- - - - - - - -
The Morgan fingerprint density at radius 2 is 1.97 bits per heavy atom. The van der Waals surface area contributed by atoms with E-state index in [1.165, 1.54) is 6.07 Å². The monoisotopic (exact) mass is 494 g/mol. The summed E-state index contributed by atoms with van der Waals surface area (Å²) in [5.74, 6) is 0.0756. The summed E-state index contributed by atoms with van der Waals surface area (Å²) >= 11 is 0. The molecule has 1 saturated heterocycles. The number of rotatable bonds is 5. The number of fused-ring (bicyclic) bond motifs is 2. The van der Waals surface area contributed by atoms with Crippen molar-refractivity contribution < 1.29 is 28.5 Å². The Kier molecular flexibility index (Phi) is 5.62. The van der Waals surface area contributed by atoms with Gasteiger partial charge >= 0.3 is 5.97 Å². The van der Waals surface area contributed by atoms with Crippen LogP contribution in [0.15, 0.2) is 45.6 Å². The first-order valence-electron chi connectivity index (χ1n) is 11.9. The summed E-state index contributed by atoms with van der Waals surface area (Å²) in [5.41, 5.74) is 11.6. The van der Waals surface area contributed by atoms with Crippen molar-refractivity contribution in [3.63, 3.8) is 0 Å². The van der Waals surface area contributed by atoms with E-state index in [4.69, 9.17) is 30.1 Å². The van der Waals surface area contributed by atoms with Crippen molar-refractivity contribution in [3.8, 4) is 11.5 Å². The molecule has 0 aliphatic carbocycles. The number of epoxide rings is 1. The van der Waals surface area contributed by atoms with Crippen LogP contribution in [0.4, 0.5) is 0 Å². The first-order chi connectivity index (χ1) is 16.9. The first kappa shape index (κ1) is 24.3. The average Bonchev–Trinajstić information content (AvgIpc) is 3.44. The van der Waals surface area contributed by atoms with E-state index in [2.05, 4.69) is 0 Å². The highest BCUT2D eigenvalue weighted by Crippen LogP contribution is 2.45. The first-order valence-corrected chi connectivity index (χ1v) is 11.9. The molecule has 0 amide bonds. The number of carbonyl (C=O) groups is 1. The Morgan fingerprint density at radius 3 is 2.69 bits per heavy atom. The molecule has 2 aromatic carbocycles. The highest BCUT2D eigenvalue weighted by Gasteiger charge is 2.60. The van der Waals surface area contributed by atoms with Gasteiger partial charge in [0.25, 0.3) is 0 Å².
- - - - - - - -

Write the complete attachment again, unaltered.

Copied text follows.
The Morgan fingerprint density at radius 2 is 1.97 bits per heavy atom. The van der Waals surface area contributed by atoms with E-state index in [1.165, 1.54) is 6.07 Å². The monoisotopic (exact) mass is 494 g/mol. The summed E-state index contributed by atoms with van der Waals surface area (Å²) in [5.74, 6) is 0.0756. The summed E-state index contributed by atoms with van der Waals surface area (Å²) >= 11 is 0. The molecule has 1 saturated heterocycles. The number of rotatable bonds is 5. The number of fused-ring (bicyclic) bond motifs is 2. The van der Waals surface area contributed by atoms with Crippen molar-refractivity contribution < 1.29 is 28.5 Å². The Kier molecular flexibility index (Phi) is 5.62. The van der Waals surface area contributed by atoms with Gasteiger partial charge >= 0.3 is 5.97 Å². The van der Waals surface area contributed by atoms with Crippen LogP contribution in [0.15, 0.2) is 45.6 Å². The first-order valence-electron chi connectivity index (χ1n) is 11.9. The summed E-state index contributed by atoms with van der Waals surface area (Å²) in [5.41, 5.74) is 11.6. The van der Waals surface area contributed by atoms with Crippen molar-refractivity contribution in [3.63, 3.8) is 0 Å². The van der Waals surface area contributed by atoms with E-state index in [4.69, 9.17) is 30.1 Å². The van der Waals surface area contributed by atoms with Crippen molar-refractivity contribution in [3.8, 4) is 11.5 Å². The molecule has 0 aliphatic carbocycles. The number of epoxide rings is 1. The van der Waals surface area contributed by atoms with Crippen LogP contribution in [0.4, 0.5) is 0 Å². The first-order chi connectivity index (χ1) is 16.9. The first kappa shape index (κ1) is 24.3. The average Bonchev–Trinajstić information content (AvgIpc) is 3.44. The van der Waals surface area contributed by atoms with E-state index in [2.05, 4.69) is 0 Å². The highest BCUT2D eigenvalue weighted by Crippen LogP contribution is 2.45. The first-order valence-corrected chi connectivity index (χ1v) is 11.9. The molecule has 0 amide bonds. The number of carbonyl (C=O) groups is 1. The Morgan fingerprint density at radius 3 is 2.69 bits per heavy atom. The molecule has 2 aromatic carbocycles. The highest BCUT2D eigenvalue weighted by Gasteiger charge is 2.60. The van der Waals surface area contributed by atoms with Gasteiger partial charge in [0.25, 0.3) is 0 Å².